Scott Neuman

Scott Neuman works as a Digital News writer and editor, handling breaking news and feature stories for NPR.org. Occasionally he can be heard on-air reporting on stories for Newscasts and has done several radio features since he joined NPR in April 2007, as an editor on the Continuous News Desk.

Neuman brings to NPR years of experience as an editor and reporter at a variety of news organizations and based all over the world. For three years in Bangkok, Thailand, he served as an Associated Press Asia-Pacific desk editor. From 2000-2004, Neuman worked as a Hong Kong-based Asia editor and correspondent for The Wall Street Journal. He spent the previous two years as the international desk editor at the AP, while living in New York.

As the United Press International's New Delhi-based correspondent and bureau chief, Neuman covered South Asia from 1995-1997. He worked for two years before that as a freelance radio reporter in India, filing stories for NPR, PRI and the Canadian Broadcasting System. In 1991, Neuman was a reporter at NPR Member station WILL in Champaign-Urbana, IL. He started his career working for two years as the operations director and classical music host at NPR member station WNIU/WNIJ in DeKalb/Rockford, IL.

Reporting from Pakistan immediately following the September 11, 2001 attacks, Neuman was part of the team that earned the Pulitzer Prize awarded to The Wall Street Journal for overall coverage of 9/11 and the aftermath. Neuman shared in several awards won by AP for coverage of the December 2004 Asian tsunami.

A graduate from Purdue University, Neuman earned a Bachelor's degree in communications and electronic journalism.

The presidential commission investigating alleged election fraud has released 112 pages of unredacted emails of public comment, raising further privacy concerns amid a legal challenge to the panel's request for sensitive voter data.

Authorities say that a second 20-year-old male has been charged with multiple counts of homicide in connection with the deaths of three of four men who disappeared in rural Pennsylvania last weekend.

Hong Kong's high-court has ruled in favor of expelling four opposition lawmakers from the city's legislature in a case that critics say calls the territory's independence into question.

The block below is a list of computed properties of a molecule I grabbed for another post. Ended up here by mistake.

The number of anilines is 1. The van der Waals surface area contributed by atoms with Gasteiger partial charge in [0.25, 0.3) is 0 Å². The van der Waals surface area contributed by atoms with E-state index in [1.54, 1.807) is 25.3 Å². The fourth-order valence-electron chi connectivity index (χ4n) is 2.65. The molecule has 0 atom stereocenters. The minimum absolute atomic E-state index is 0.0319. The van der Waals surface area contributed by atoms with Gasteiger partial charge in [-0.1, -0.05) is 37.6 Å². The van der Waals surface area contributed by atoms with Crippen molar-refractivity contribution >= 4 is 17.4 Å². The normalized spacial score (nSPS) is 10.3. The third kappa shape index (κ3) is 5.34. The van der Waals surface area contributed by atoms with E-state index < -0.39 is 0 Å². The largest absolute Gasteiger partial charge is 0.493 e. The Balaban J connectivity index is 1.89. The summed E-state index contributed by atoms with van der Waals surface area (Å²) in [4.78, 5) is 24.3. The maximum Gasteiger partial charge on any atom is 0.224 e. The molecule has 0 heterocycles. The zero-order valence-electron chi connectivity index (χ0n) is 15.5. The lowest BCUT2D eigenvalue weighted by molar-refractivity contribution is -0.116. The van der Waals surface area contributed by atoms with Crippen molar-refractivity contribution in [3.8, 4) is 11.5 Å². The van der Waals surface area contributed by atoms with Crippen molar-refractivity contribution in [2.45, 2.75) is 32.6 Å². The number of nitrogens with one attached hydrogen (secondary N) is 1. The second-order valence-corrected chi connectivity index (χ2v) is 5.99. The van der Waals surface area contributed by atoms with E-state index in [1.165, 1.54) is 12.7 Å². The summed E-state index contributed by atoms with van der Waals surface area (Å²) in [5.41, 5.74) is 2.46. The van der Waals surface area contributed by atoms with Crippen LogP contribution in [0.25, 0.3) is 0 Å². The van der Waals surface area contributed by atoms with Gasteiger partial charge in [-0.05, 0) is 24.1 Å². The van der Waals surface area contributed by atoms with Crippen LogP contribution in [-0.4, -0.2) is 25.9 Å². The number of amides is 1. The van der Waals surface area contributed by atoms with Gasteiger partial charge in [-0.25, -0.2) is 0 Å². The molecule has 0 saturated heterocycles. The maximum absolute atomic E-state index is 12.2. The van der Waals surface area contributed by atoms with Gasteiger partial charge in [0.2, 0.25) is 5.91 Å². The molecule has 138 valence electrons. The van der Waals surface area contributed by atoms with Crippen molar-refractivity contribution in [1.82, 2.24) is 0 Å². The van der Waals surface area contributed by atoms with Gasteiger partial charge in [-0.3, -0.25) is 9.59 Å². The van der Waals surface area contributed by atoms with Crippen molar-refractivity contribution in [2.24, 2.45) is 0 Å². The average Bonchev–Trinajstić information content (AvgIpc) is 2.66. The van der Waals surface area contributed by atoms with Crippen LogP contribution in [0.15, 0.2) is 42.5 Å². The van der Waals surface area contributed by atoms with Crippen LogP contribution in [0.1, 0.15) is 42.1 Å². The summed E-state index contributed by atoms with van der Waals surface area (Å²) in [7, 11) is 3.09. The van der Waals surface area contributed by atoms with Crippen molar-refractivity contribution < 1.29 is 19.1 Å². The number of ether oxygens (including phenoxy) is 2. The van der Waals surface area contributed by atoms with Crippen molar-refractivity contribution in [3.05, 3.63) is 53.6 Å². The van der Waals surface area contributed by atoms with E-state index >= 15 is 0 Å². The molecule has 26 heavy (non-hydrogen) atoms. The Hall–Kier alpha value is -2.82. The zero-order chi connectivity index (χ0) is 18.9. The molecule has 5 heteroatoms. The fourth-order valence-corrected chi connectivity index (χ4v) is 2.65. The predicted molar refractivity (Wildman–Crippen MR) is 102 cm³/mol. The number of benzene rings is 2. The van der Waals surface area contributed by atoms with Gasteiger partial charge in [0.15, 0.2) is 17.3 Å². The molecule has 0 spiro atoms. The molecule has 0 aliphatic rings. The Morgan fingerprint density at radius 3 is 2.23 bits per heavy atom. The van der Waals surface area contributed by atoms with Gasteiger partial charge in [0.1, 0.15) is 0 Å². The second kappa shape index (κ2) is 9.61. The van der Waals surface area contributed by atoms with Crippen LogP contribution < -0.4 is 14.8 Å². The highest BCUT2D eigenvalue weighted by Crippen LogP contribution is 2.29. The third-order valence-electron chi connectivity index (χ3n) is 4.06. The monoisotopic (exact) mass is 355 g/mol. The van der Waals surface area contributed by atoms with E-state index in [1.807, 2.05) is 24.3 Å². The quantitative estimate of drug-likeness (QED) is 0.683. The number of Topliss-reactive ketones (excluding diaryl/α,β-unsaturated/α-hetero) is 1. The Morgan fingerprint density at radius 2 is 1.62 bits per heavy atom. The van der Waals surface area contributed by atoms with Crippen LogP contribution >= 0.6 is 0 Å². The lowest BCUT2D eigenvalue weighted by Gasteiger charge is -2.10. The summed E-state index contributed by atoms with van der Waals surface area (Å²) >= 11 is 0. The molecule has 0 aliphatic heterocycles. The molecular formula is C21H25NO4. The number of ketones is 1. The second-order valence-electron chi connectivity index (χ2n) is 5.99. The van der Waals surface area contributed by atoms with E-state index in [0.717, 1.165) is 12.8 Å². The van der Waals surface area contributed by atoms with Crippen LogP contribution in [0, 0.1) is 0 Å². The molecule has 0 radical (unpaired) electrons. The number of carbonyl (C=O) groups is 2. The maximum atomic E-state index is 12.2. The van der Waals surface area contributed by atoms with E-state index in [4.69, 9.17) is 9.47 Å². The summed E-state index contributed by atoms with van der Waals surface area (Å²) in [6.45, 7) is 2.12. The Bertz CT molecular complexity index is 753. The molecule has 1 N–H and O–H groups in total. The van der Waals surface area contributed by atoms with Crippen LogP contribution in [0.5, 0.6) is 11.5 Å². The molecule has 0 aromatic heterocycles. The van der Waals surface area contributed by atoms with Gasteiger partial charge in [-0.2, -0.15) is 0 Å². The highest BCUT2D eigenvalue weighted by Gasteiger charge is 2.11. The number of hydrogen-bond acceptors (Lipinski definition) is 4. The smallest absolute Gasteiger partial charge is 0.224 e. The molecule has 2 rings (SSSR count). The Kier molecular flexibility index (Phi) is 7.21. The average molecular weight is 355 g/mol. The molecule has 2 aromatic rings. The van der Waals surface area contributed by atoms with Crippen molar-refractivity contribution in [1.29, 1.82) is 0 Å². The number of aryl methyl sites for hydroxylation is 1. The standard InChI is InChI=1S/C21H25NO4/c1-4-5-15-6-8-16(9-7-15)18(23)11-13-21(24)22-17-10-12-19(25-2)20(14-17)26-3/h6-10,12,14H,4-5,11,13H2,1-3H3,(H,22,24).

Updated at 11 a.m. ET

Assailants riding a moped carried out a series of acid attacks in London overnight leaving several people with facial burns, including one victim with what police described as "life-changing" injuries. Authorities announced two arrests in the case.

Metropolitan Police said there were five attacks late Thursday across a large section of east London over about a 90-minute period. The assailants are also suspects in the theft of at least one motorbike, linked to one of the attacks.

According to Reuters:

The American Civil Liberties Union is suing President Trump's vote fraud commission, charging that the body isn't following federal law requiring it to be open to the public. The lawsuit joins a growing number concerning the commission that have been filed by civil liberties groups in recent days.

It also comes as an email was sent by Vice President Mike Pence's office to states telling them to hold off on sending voter data requested last month.

A federal consumer watchdog agency has issued a new rule that will prevent credit card companies and banks from requiring customers to agree to settle disputes by arbitration rather than going to court.

In a statement released Monday, the Consumer Financial Protection Bureau explained:

The British government has released a four-minute video advising the public to "run, hide, tell" in case of a terrorist attack.

The short film, which officials compare to an airline safety video, depicts a firearms attack at a hotel and describes what individuals should do to increase their chance of survival.